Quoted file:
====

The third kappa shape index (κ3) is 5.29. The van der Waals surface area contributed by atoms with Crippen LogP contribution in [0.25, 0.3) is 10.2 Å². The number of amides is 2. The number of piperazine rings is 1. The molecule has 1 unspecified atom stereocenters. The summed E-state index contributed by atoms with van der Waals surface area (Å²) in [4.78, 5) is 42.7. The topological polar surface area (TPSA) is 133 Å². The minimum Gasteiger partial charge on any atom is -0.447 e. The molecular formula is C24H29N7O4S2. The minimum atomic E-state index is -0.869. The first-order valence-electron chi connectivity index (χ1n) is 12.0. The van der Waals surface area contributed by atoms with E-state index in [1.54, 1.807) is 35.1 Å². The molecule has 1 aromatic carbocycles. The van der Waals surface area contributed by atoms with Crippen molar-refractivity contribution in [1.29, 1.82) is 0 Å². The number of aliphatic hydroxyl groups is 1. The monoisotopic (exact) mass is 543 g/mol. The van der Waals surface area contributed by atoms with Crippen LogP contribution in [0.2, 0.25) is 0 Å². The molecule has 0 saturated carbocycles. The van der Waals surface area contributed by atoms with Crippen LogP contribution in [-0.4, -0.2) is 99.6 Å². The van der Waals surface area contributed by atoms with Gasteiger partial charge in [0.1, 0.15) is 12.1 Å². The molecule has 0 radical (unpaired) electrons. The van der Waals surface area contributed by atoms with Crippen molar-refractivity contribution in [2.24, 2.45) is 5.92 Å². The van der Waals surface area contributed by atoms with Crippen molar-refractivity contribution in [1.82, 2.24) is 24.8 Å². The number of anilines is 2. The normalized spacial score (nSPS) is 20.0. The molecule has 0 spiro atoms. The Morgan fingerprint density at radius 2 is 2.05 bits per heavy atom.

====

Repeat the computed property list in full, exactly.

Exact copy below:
The third kappa shape index (κ3) is 5.29. The van der Waals surface area contributed by atoms with Crippen LogP contribution in [0.25, 0.3) is 10.2 Å². The number of amides is 2. The number of piperazine rings is 1. The molecule has 1 unspecified atom stereocenters. The summed E-state index contributed by atoms with van der Waals surface area (Å²) in [4.78, 5) is 42.7. The topological polar surface area (TPSA) is 133 Å². The minimum Gasteiger partial charge on any atom is -0.447 e. The molecular formula is C24H29N7O4S2. The minimum atomic E-state index is -0.869. The first-order valence-electron chi connectivity index (χ1n) is 12.0. The van der Waals surface area contributed by atoms with E-state index in [1.54, 1.807) is 35.1 Å². The molecule has 1 aromatic carbocycles. The van der Waals surface area contributed by atoms with Crippen molar-refractivity contribution in [1.29, 1.82) is 0 Å². The number of aliphatic hydroxyl groups is 1. The monoisotopic (exact) mass is 543 g/mol. The van der Waals surface area contributed by atoms with Crippen LogP contribution in [0.2, 0.25) is 0 Å². The molecule has 0 saturated carbocycles. The van der Waals surface area contributed by atoms with Crippen LogP contribution in [-0.4, -0.2) is 99.6 Å². The van der Waals surface area contributed by atoms with Gasteiger partial charge in [0.1, 0.15) is 12.1 Å². The molecule has 0 radical (unpaired) electrons. The van der Waals surface area contributed by atoms with Crippen molar-refractivity contribution in [2.24, 2.45) is 5.92 Å². The van der Waals surface area contributed by atoms with Crippen molar-refractivity contribution in [1.82, 2.24) is 24.8 Å². The number of anilines is 2. The normalized spacial score (nSPS) is 20.0. The molecule has 0 spiro atoms. The Morgan fingerprint density at radius 2 is 2.05 bits per heavy atom.